A journey into the depths of faith within you.
Nothing to do with the external traversal.
Anu did not don the pretence of that long journey. No, she wasn't going to any shrine or temple. Just visiting her homeland after a long long time. A time long as the separation of the atma from the Paramatma, perhaps.
She tried to equate her journey to the pilgrimage for the umpteenth time. Why am I becoming so philosophical, she asked herself, again, for the umpteenth time. Of course this just had to happen. A visit back home after 30 long years was no joke.
If I had been as alienated from my roots as the other Malayalis in the North, it would have been just a tedious trip to a place you don't relate to, just for the sake of performing duties, or as a service to the ageing parents/ grandparents. But she was always the scary true-blue Keralite. Mouths the language like she was in the state all her life, writes in the language, and knows so much about Kerala. So unlike her fellow north-brought up 'Mallu's, many of who could not even say 'Malayalam' properly. Who spoke with an accent, "Enikku Malayalam kurachu kurachu ariyam (I know a little Malayalam)."
I wanted to be like them at a point of time. I wished my mother was not so strictly Keralite. I hoped I would not meet any more Malayalis so that I would gradually forget the language. But that never happened. She kept meeting Mallus from Kerala who longed to find someone who could converse freely in the language, and were always delighted to be with her. She could not escape them, wherever she went. Her friends called her the Mallu Magnet.
Now she realised what God had been doing to her. Guiding her to her real roots. Where she should be. Like the streams that should empty into the river and the river into the ocean, she should end at her journey at the soil, the waters of her homeland. Her long-lost homeland. The homeland she ever ignored, avoided.
It wasn't her fault. She was born in Mumbai, then Bombay, and shifted to Pune for studies and work. She had never been outside Maharashtra except for 15-day visit to her hometown of Thrissur once in every five years. Then she got married. To another 'Mallu' settled in Mumbai, Rohit Menon. Her husband was so disconnected with Kerala that in their married life of 25 years, they never even talked of going to Kerala. Whenever she mentioned it in passing, he'd be annoyed. "Don't try your Malluism on me, Anu", he'd say. "I have no connections with that place except that my grandparents grew up there. For God's sake, even my parents have nothing to do with that communist land anymore!" Anu never bothered to carry the argument further. She wasn't very keen either.
Till when her younger child, Trisha, 7, once asked her a simple question in her usual language of English. Anu was brushing Trisha's hair after her evening bath.
"Mamma, why don't we speak Malyalam like Sangeetha does? She says it's bad if we are from Kerala and we can't speak Malyalam."
"O baby, that's ok. We are not from Kerala anyway, mamma's born and brought up in Maharashtra, and so is dada."
"But mamma, we cannot be Marathis, mamma. Sonu says anybody belongs to the place where their ancestors are from. And she says ancestors means our parents' parents' parents. So we are Malyalis no?"
"What do you kids do in school, huh? Discuss ancestral issues? Stop this rubbish and complete your homework."
But that night as she lay beside Rohit, an old Malayalam song suddenly came to her mind. Maamalakalk appurathu, marathaka pattuduthu malayalam ennoru naadundu, kochu... It was her father's favourite song and he listened to it on his old tape recorder even the day before he died. There is a land of Malayalam across the beautiful hills, that wears an emerald sari... Was it her land? Did she belong there?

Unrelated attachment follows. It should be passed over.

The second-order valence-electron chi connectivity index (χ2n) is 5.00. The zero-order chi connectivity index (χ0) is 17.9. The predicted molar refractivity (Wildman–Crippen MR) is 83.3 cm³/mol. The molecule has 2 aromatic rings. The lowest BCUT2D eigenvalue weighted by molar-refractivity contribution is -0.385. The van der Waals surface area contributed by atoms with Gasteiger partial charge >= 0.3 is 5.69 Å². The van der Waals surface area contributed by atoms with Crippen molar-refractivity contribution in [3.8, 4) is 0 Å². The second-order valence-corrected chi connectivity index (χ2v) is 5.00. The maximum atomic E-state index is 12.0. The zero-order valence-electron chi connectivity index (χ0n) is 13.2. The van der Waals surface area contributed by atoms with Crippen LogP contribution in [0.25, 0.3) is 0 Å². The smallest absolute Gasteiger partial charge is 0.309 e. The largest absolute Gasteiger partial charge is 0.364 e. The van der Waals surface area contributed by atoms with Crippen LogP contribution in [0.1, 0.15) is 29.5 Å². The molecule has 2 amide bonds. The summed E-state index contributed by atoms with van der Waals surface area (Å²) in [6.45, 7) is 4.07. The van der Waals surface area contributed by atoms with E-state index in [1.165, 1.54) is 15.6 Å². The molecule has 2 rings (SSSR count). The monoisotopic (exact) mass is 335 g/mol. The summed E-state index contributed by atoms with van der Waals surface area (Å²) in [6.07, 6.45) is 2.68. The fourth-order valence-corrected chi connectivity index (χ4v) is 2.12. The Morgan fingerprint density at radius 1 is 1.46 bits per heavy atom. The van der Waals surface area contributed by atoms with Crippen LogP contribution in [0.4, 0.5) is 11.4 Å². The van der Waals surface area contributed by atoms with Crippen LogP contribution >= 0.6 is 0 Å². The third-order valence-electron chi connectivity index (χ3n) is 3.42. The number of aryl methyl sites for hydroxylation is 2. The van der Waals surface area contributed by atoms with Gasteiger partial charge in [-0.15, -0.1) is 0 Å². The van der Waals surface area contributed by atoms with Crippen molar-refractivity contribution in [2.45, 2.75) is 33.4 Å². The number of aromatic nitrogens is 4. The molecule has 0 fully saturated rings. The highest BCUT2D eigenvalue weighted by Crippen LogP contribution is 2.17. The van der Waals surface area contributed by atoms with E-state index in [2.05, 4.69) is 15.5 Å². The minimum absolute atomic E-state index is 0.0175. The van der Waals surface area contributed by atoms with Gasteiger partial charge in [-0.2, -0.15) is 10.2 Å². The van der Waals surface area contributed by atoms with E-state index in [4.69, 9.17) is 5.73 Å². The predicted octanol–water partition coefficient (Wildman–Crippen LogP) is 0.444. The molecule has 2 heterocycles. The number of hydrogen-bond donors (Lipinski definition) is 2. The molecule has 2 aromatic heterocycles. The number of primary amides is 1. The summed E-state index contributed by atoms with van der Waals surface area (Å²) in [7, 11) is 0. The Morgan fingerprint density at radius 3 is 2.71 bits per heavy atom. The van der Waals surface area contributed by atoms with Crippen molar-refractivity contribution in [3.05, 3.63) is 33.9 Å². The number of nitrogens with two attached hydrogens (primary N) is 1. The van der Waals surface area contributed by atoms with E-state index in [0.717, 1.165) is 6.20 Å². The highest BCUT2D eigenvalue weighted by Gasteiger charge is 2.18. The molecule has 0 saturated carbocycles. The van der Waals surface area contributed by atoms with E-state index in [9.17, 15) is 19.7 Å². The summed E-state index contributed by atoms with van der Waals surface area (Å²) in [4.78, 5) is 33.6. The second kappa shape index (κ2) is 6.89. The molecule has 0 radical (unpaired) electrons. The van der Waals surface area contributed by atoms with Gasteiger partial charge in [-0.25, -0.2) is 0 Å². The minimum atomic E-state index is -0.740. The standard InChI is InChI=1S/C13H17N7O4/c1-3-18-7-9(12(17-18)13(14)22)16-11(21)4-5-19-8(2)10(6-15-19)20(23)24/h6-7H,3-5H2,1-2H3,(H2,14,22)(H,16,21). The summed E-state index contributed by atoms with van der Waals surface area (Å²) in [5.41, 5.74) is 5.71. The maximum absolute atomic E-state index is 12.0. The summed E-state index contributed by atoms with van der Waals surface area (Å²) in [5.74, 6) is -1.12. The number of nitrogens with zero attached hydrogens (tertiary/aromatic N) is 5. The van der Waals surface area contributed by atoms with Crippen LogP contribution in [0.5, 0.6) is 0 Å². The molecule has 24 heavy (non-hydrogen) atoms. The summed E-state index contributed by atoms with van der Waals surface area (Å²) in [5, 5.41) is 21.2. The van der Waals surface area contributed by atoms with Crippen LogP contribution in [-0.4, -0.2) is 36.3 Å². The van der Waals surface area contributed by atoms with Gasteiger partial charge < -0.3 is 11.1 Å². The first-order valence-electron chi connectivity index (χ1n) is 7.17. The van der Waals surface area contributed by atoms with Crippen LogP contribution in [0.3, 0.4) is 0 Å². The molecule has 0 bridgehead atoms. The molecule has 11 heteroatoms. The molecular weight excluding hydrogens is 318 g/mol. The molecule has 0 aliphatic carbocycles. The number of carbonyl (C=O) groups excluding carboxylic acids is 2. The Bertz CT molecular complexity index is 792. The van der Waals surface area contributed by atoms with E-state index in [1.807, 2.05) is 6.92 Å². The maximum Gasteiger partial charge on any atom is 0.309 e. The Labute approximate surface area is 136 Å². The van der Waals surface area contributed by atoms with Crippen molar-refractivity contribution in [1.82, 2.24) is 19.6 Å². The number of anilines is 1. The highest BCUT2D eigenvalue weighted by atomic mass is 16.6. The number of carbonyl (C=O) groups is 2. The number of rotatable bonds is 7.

When Raj Thackeray kicked up a row about Maharashtrians and outsiders, some of her 'outsider' friends had launched into an argument whether he was right or not. Did Mumbai make them, or did the people make Mumbai? She had felt very strange then. An urgent need to run towards the south. But Rohit showed no tension. He proudly proclaimed in their company's annual party, "I was born and brought up here. I am a Mumbaikar. I do not know Kerala; but I can take you to any corner of Maharashtra without hesitation." She could not share that sentiment, but smiled anyway.
Her children had many 'Mallu' friends, and they picked up some words very typical of Kerala. Da, pinne, poda, patti, amma, chetta, maashe, etc. She was surprised. But she noticed that they did not use it with her or Rohit. Trisha would mouth them unwittingly at times, and Rohit would look at me with critical eyes; but Anoop was very careful. She noticed that he had learnt many words and phrases, and heard them using to his friends on the phone. Later she discovered that his girlfriend was his motivation. But anyway, he had learnt because he wanted to. Trisha just picked up from her friends and her brother.
She felt so out of touch with herself. One night, Rohit was in Nagpur on an official tour, and she lay on the bed all alone, without his body greedy for hers. She thought of her self. What have I become? Just another 'homemaker'. A fashionable word for the same old job. She was a qualified lab technician, but she wouldn't work because Rohit adored her as a housewife. "You cook so damn well. You know Anu, Sumit's wife can't even make omelettes without burning them. He cooks at home, can you believe it? Whatever you say about women's emancipation and all that shit, you can't cook? That's ridiculous. What did you do all your life?"
Wasn't it the same me who smiled at that exclamation who once slapped a guy in the college for saying that his mother 'did nothing, just sat at home'. Wasn't it the same Anu who broke up with a gem of a boyfriend because he refused to learn to cook? Where did all that idealism go? What happened to the young energetic girl who knew a lot about the world, talked beyond her age, and had great ideas for society?
She sat up straight. No. I cannot be so servile to Rohit. I have to start using my own brains. I am not being the smug housewife. I have to shake it off me.